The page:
Used to specify a number of alternative paths that can
be followed.
deciding
factors
deciding
factors
Components of ASM chart
Conditional box
Rectangle with rounded corners
Always follows a decision box and contains one or
more conditional operations that are only invoked
when the path containing the conditional box is
selected by the decision box.
conditional
operations
Example of using ASM chart
T0
Init S=0
if S equal 1 {
A=0
F =0
}
increase A
if A2 equal 1 {
E =1
if A3 equal 1 {
F=1
}
}
Initial state
0
S
1
A 0
F 0
T1
A A+1
0
1
A2
E 0
E 1
A3
T2
1
F 1
0
Register operation
Registers present in the data processor for
storing and processing data. Flip-flops (1-bit
registers) and memories (set of registers) are
also considered as registers.
The register operations are specified in either
the state and/or conditional boxes, and are
written in the form:
destination register  function(other registers)
Timing in ASM charts
Precise timing is implicitly
presented in ASM charts.
T0
Initial state
0
Each state box, together
with its immediately following
decision and conditional
boxes, occurs within one clock
cycle.
A group of boxes which
occur within a single clock
cycle is called an ASM block.
S
1
A 0
F 0
T1
A A+1
0
1
A2
E 0
E 1
A3
T2
1
F 1
0
Timing in ASM charts
Operations of ASM can be illustrated
through a timing diagram.
Two factors which must be considered are
operations in an ASM block occur at the same
time in one clock cycle
decision boxes are dependent on the status of
the previous clock cycle (that is, they do not
depend on operations of current block)
Timing in ASM charts
T0
Initial state
0
clock
1
2
3
4
5
6
states
T0
T0
T1
T1
T1
T1
input
S=0
S=1
A=1
A=2
A=3
E=0
E=0
E=1
register
values
S
1
A 0
F 0
A=0
F=0
A0
F0
Operations
T1
A A+1
0
1
A2
E 0
T2
A = A4A3A2A1
1
F 1
AA+1
AA+1
E0
E1
AA+1
AA+1
E0
E1
clock
7
8
9
10
11
12 13
states
T1
T1
T1
T2
T0
T0
input
E 1
A3
S=0
0
register
values
A=4
A=5 A=6
A=7
F=1
E=1
E=0
E=0
E=1
AA+1
F1
E0
AA+1
AA+1
E0
E1
Operations
T0
Digital system synthesis
From ASM chart, we can synthesize
Controller logic (via State Table/Diagram)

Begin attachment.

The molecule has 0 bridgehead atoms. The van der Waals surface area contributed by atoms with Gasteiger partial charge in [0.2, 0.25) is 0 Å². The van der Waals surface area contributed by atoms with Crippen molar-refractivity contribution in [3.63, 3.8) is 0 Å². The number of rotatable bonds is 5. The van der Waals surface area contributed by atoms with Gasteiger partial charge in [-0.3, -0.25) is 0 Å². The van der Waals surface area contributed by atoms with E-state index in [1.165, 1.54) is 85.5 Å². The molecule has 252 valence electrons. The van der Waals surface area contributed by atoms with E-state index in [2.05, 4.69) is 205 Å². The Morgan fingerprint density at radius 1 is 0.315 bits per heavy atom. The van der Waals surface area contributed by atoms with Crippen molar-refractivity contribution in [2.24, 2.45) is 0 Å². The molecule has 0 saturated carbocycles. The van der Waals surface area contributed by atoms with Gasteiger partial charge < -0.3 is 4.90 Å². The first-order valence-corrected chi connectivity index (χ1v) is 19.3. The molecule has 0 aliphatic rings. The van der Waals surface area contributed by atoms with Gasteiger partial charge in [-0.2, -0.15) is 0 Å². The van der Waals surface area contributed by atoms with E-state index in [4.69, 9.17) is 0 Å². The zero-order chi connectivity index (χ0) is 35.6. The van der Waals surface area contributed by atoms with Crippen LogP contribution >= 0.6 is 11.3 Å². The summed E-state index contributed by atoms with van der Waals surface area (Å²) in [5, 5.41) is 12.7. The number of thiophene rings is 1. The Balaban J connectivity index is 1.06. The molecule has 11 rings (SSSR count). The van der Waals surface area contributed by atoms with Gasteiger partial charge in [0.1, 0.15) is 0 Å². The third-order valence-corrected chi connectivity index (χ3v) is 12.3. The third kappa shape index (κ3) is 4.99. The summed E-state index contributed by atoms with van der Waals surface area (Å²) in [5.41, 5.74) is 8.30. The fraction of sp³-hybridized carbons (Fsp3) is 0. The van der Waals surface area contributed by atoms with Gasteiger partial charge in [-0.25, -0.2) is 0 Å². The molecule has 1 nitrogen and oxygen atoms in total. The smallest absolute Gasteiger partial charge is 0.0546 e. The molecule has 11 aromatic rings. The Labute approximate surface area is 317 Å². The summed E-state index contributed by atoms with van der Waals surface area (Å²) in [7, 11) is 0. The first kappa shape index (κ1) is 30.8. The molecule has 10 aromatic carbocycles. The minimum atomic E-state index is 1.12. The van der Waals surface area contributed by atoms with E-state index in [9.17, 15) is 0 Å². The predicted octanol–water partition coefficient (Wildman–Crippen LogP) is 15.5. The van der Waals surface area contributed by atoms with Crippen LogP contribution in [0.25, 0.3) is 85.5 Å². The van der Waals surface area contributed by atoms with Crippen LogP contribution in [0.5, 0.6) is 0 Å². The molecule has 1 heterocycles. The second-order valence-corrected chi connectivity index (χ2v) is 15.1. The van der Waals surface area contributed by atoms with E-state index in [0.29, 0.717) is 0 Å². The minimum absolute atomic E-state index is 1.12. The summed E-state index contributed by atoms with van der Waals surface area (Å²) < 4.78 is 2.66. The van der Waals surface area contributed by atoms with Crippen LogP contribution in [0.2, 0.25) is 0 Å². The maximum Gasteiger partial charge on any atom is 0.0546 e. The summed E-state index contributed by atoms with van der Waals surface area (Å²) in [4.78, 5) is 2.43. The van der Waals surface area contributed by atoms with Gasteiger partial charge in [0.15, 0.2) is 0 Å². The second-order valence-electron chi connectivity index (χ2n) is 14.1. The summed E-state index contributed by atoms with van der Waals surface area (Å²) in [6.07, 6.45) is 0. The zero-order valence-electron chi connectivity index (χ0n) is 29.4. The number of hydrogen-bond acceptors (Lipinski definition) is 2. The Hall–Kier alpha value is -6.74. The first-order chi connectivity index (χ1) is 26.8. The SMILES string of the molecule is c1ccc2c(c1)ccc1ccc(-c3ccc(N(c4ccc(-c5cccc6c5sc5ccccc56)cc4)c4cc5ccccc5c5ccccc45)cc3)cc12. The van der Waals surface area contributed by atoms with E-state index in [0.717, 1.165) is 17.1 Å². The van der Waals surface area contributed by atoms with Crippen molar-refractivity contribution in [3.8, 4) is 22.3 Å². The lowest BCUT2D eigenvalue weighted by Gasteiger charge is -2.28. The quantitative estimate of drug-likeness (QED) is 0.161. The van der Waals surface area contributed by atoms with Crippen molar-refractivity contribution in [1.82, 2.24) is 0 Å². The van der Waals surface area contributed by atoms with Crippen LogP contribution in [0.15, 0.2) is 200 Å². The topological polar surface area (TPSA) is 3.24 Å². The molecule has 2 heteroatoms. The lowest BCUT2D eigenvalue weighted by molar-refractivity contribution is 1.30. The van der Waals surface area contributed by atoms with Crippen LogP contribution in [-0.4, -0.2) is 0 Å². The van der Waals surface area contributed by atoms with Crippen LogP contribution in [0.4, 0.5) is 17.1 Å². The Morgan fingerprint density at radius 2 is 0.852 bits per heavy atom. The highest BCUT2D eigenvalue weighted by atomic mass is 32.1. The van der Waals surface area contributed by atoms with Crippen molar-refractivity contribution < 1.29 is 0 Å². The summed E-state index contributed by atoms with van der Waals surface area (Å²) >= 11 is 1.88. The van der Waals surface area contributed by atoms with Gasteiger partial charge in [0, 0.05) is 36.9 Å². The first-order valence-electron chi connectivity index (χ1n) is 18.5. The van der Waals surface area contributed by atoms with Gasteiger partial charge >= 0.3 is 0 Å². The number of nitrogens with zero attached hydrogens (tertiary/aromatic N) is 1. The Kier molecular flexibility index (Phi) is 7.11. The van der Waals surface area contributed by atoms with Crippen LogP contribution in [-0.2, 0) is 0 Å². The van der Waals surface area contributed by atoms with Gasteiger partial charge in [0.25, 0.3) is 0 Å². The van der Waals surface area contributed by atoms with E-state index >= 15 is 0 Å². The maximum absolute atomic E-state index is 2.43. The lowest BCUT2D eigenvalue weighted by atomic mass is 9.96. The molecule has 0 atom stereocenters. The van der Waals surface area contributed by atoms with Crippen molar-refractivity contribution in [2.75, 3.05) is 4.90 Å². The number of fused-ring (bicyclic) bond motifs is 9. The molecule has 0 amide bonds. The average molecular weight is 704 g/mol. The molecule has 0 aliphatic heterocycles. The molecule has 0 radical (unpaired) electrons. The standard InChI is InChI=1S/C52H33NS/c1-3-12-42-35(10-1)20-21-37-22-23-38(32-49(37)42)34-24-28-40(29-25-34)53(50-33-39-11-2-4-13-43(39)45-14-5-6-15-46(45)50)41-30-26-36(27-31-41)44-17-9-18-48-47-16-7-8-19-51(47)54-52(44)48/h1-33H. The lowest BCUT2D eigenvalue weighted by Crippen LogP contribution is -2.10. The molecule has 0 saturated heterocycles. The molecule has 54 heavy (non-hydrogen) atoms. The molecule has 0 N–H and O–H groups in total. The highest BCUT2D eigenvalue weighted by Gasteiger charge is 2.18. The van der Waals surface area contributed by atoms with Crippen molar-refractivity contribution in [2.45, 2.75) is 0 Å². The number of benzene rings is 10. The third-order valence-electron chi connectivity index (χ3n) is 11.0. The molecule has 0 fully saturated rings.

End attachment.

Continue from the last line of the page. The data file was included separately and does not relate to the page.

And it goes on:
Architecture/Data Processor
Design of controller is determined from the
decision boxes and the required state
transitions.
Design requirements of data processor can
be obtained from the operations specified
with the state and conditional boxes.
Controller synthesis procedure
Step 1: Identify all states and assign suitable codes.
Step 2: Draw state diagram.
Step 3: Formulate state table using
State from state boxes
Inputs from decision boxes
Outputs from operations of state/conditional
boxes.
Step 4: Obtain state/output equations and draw
circuit.
Controller synthesis
T0
Initial state
T1
0
S
T2
1
A 0
F 0
Present
state
T1
A A+1
0
Assign codes to states:
T0 = 00
T1 = 01
T2 = 11
T0
G1 G0
1
A2
E 0
E 1
A3
T2
1
F 1
0
0
0
0
0
0
1
0
0
1
1
1
1
Next
state
inputs
outputs
S
A2 A3 G1+ G0+ T0 T1 T2
0
1
X
X
X
X
X
X
0
1
1
X
X
X
X
0
1
X
0
0
0
0
1
0
0
1
1
1
1
0
1
1
0
0
0
0
0
0
1
1
1
0
Inputs from conditions in decision boxes.
Outputs = present state of controller.
0
0
0
0
0
1
Controller synthesis
Decoder + D flip-flops
-suitable for moderately large controllers.
- procedure: use decoder to obtain individual
states; from the state table, obtain the nextstate functions by inspection.
The flip-flop input functions can be obtained directly
from the state table by inspection.
This is because for the D flip-flops,
the next state = flip-flop D input.
Decoder is then used to provide signals to represent
different states.
Controller synthesis
?
Given the state table:
G1
D Q
D Q
?
G0
2x4
decoder
T0
T1
unused
T2
clock
Present
state
G1 G0
0
0
0
0
0
1
0
0
1
1
1
1
Next
state
inputs
outputs
S
A2 A3 G1+ G0+ T0 T1 T2
0
1
X
X
X
X
X
X
0
1
1
X
X
X
X
0
1
X
0
0
0
0
1
0
0
1
1
1
1
0
1
1
0
0
0
0
0
0
1
1
1
0
0
0
0
0
0
1
The inputs of the D flip-flops
for G1 and G0 are
DG1 = T1.A2.A3
DG0 = T0.S + T1
Controller synthesis
A2
A3
G1
D Q
D Q
S
clock
G0
2x4
decoder
T0
T1
unused
T2
Data processor synthesis
Architecture is more difficult to design than
controller.
Nevertheless, it can be deduced from the ASM chart.
In particular, the operations from the ASM chart
determine:
What registers to use
How they can be connected
What operations to support
How these operations are activated.
Guidelines:
always use high-level units
simplest architecture possible.
Data processor synthesis
Various operations are:
Counter incremented (A  A + 1) when
state = T1.
Counter cleared (A  0) when state = T0
and S = 1.
E is set (E  1) when state = T1 and A2 = 1.
E is cleared (E  0) when state = T1 and
A2 = 0.
F is set (F  1) when state = T2.
Deduce:
One 4-bit register A
(e.g.: 4-bit synchronous counter with
clear/increment).
Two flip-flops needed for E and F
(e.g.: JK flip-flops).
T0
Initial state
0
S
1
A 0
F 0
T1
A A+1
0
1
A2
E 0
E 1
A3
T2
1
F 1
0
Data processor synthesis
S
start
A3
T0
Controller
T1
Clk
A2
T2
J
Q
E
Q
F
K
J
A4
A3
A2
4-bit syn.
counter A
A1
K
count
CP
clear
clock
References
[1] A. T. T. Choy, Lecture notes on CS1104-Computer
Organization.
[2] M. M. Mano, Digital Design 3rd , Prentice-Hall.
[3] John Coughlan, Lecture note on Introduction to
Programmable Logic Device.
[4] P. Cheung, Lecture note on Programmable Logic
Devices.
[5] F. Floyd, Digital Fundamentals 9th Edition, Prentice-Hall.